Home » Reviews » Off West End (page 249)

Off West End

Ah, the Off West End. For those not familiar with the term, this is where the real magic of the London theatre scene happens. Great shows are born here, in pubs, in 50-seat theatres, in tunnels. Recommended for the adventurous – we can’t get enough of it, and you’ll save a quid or two as well!

The Soft of Her Palm, Finborough Theatre

Chris DunkleyDirected by Ola Ince★★★★ Pros: The cast give a very strong performance of gritty subject matter and complex characters. The story is told in reverse which is a fantastic way to challenge the audience’s perception of the circumstances. It is particularly refreshing to be presented with an unconventional female lead. Cons: Domestic violence and abuse is confronted head on which some audiences may find unpalatable. Our Verdict: This is a powerful piece of drama, which resonates long after you ...

Read More »

Cross Purpose, King’s Head Theatre

Albert CamusDirected by Stephen Whitson ★★★ Pros: A sharp production with an extremely strong cast. Excellent lighting, costume and sound design that compliment the seedy and unnerving themes and (not so under) undertones perfectly. Cons: It’s bloody depressing. Our Verdict: This is an excellent all-round production of which the cast, creative and production teams should be extremely proud – pity about the writing. Courtesy of the King’s Head Theatre It is a brave turn to perform a play by Albert ...

Read More »

The President and the Pakistani, Waterloo East Theatre

Rashid RazaqDirected Tom Attenborough★★★ Pros: The characterisations of Barack Obama and Sal Maqbool are strong and compelling. Occasional lip-syncing dance breaks augment the storyline, setting and time period of the piece innovatively and provide a welcome flash of levity and a dash of brilliance. Cons: While an interesting and relevant story to tell, it is perhaps not as profound or insightful as one might hope. Our Verdict: A great idea; who doesn’t want an insider’s look into the American President’s ...

Read More »

A Life, Finborough Theatre

Hugh LeonardDirected by Eleanor Rhode★★★★ Pros: A remarkable script with a knock-out central performance. Cons: Not every actor can do the Irish accent convincingly which spoils the illusion at times. Our Verdict: A great revival of an underrated script. Courtesy of the Finborough Theatre A Life is a Tony award-nominated play from esteemed Irish playwright Hugh Leonard. The story centres around Desmond Drumm, an embittered civil servant, as he grimly faces his own mortality. Drumm also features as a minor ...

Read More »

Bookworm, Etcetera Theatre

Written and directed by Jessie Cave★★★★ Pros: A solid hour of fun, quirky humour, spiced with some educational tidbits and some always-satisfying Fifty Shades of Grey jokes. Cons: A few sketches dragged, and some humour may be unapproachable for audience members who wouldn’t consider themselves well read.Our Verdict: A dynamic and original production, and well-worth the small ticket fee. Suitable for bookworms as well as audiences just looking for a laugh. Courtesy of the Etcetera Theatre Jessie Cave may be ...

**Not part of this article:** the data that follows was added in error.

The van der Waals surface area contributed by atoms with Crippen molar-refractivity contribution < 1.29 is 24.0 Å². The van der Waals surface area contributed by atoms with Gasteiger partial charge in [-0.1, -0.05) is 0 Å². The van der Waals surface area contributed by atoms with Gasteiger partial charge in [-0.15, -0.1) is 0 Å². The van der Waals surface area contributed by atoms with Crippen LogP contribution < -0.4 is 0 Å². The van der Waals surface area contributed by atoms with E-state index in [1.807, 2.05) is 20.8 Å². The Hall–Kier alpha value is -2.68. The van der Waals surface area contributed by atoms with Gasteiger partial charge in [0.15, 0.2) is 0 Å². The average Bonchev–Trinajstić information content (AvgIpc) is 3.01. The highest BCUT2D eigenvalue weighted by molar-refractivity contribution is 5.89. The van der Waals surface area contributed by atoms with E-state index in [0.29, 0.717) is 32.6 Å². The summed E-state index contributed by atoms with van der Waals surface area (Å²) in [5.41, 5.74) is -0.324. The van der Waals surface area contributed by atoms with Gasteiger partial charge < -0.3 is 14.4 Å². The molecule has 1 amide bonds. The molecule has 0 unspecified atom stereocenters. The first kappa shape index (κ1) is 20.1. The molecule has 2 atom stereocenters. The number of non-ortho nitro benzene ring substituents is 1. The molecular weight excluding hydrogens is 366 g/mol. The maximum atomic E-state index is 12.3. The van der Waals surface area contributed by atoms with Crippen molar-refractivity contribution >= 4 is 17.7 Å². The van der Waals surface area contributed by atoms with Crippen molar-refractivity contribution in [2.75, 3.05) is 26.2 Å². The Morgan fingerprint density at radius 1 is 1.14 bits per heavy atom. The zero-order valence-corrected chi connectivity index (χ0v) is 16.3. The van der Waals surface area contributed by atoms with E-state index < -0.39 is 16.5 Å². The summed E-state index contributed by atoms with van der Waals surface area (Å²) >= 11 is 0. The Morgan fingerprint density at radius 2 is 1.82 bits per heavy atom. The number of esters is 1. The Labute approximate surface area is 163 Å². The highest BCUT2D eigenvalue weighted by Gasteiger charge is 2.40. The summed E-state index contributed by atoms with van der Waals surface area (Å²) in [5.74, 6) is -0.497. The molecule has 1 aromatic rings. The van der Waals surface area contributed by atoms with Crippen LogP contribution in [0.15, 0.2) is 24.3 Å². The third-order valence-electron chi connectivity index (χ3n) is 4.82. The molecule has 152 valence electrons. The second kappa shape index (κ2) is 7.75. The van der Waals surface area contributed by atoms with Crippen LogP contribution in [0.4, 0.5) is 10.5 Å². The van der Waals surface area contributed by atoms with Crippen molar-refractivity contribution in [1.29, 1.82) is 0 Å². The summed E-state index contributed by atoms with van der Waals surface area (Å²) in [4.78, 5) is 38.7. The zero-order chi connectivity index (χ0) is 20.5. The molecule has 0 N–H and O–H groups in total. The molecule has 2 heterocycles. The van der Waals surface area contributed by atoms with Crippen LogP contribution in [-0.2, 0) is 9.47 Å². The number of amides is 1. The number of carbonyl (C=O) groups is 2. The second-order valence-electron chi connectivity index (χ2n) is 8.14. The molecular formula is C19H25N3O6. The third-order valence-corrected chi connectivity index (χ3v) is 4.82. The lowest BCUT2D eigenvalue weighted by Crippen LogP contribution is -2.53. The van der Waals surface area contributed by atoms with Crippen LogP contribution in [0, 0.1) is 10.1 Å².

Read More »

The Collective Project, Camden People’s Theatre

Presented by The Pensive Federation★★★ Pros: The concept is fantastic and original. The acting is dynamic and there is lots of contrast from each of the plays. The more you think about what is going on, the more subtleties surface. Cons: There was some stereotyping and understandably after only twelve days it wasn’t entirely polished. It was a shame when it ended! Our Verdict: An innovative idea delivered by an up-and-coming group with bags of talent. Courtesy of The Pensive ...

Read More »

The Random Acts of Strangers, Etcetera Theatre

Anthony Bull★★★ Pros: A strong cast perform interesting monologues about modern life. Cons: Some parts of the play left me feeling a bit confused. Our Verdict: An enjoyable evening with some very impressive acting. Courtesy of Etcetera Theatre The Random Acts of Strangers is a series of monologues taken from seemingly unrelated modern-day nameless characters. The story begins with ‘Stranger 1’ – a beautiful, middle-class black girl who describes the difficulties she faces in her romantic relationship. She tells us ...

Read More »

Elegies for Angels, Punks and Raging Queens, The Space

Book and Lyrics by Bill RussellMusic by Janet HoodDirected and Choreographed by Joseph C Walsh★★★ Pros: Showcases some strong young and up-and-coming talent. The Space, a converted church with a warm, spiritual interior, nicely augments the memorial and celebratory nature of the piece. Cons: Powerful vocals were occasionally too great for the space. The storyline is slightly overdone, and the running time a bit too long. Our Verdict: A tight-but-slightly-dated production with an important theme and story to tell (the ...

Read More »

Confessions of a Butterfly, Lion and Unicorn Theatre

Jonathan SaltDirected by Sam Conway★★★★ Pros: A look at World War Two from a slightly different angle that doesn’t remove any of the awful-ness of period whilst allowing a man’s love and honour to shine through. Cons: Focus is a little broad which left me wanting to know more about the man; technical design not quite level with the artistic performance. Overall: Poignant monologue told through a well-scripted play that attempts to combine the horror of the time with the ...

Read More »